LONDON — Music sales worldwide were a mixed bag in 1997, growing only 2% on average in terms of value and units, and with widely disparate results among the world’s top 10 markets.
All told, the world music market was worth $38.1 billion in 1997, according to figures released Thursday by the Intl. Federation of the Phonographic Industry, the global music biz’s representative org.
Total unit sales were 4.2 billion, which breaks down as 2.2 billion CDs, up 3%, 1.4 billion cassettes — surprisingly, the previously in-decline cassette format was up 1% from 1996 — 500 million singles and 20 million vinyl LPs.
CD sales expanded quickest in developing markets, up 30% in Eastern Europe, 19% in Latin America and 13% in Asia, excluding Japan.
The value of the U.S. music market in 1997 was down 3% from 1996 to $11.9 billion. Unit sales in the U.S. were down 7%.
The poor performance of record clubs and mail-order houses, down 19% in the U.S. last year, was cited as a key factor.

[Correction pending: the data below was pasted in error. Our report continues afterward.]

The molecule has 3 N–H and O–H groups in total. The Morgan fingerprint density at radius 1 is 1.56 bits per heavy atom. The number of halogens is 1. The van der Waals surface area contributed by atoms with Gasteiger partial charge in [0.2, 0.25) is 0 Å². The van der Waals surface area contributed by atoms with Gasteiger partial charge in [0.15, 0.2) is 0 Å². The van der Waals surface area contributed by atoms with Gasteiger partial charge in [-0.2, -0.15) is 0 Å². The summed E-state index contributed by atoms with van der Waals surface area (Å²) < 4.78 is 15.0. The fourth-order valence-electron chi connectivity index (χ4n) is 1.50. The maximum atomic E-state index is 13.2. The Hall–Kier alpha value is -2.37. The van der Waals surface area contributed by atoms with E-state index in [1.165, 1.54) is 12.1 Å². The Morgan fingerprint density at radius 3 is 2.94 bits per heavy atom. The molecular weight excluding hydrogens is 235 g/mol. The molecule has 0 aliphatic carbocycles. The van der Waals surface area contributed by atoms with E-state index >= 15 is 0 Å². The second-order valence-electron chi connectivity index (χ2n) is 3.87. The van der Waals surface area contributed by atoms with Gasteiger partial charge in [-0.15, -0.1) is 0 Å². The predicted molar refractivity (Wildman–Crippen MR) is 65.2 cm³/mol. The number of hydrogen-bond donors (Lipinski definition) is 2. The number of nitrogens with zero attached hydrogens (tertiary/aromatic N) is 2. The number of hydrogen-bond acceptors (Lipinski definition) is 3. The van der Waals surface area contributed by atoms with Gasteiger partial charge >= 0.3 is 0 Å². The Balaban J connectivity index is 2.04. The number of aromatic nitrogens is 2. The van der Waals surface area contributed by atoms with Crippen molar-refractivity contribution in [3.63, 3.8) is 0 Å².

In Japan, the world’s second biggest music market, value was up 3% to $6.26 billion, with unit sales up 2%. Germany, the No. 3 music market, saw value up 1% to $2.84 billion and units up 2%.
The U.K. had a disappointing year following several years of growth, down 2% to $2.73 billion, with unit sales down 3%. France had 8% growth in value to $2.2 billion but was up only 2% in units. Brazil posted 4% growth to $1.12 billion, with units up 8%.
Unlike its neighbor to the south, Canada had a buoyant year, up 9% to $977.5 million, with unit sales up 5%. Australia, however, nose-dived 7% in value to $739.1 million. Aussie unit sales were off 12%.
The No. 9 market, the Netherlands, posted 5% growth to $600.1 million and enjoyed a 12% jump in units. On the back of an expanding retail sector, Spain returned to the top 10 — displacing Italy — with value up 19% to $599.9 million and units up 14%. Italy rose 7% to $593.3 million and posted a 12% rise in units sold.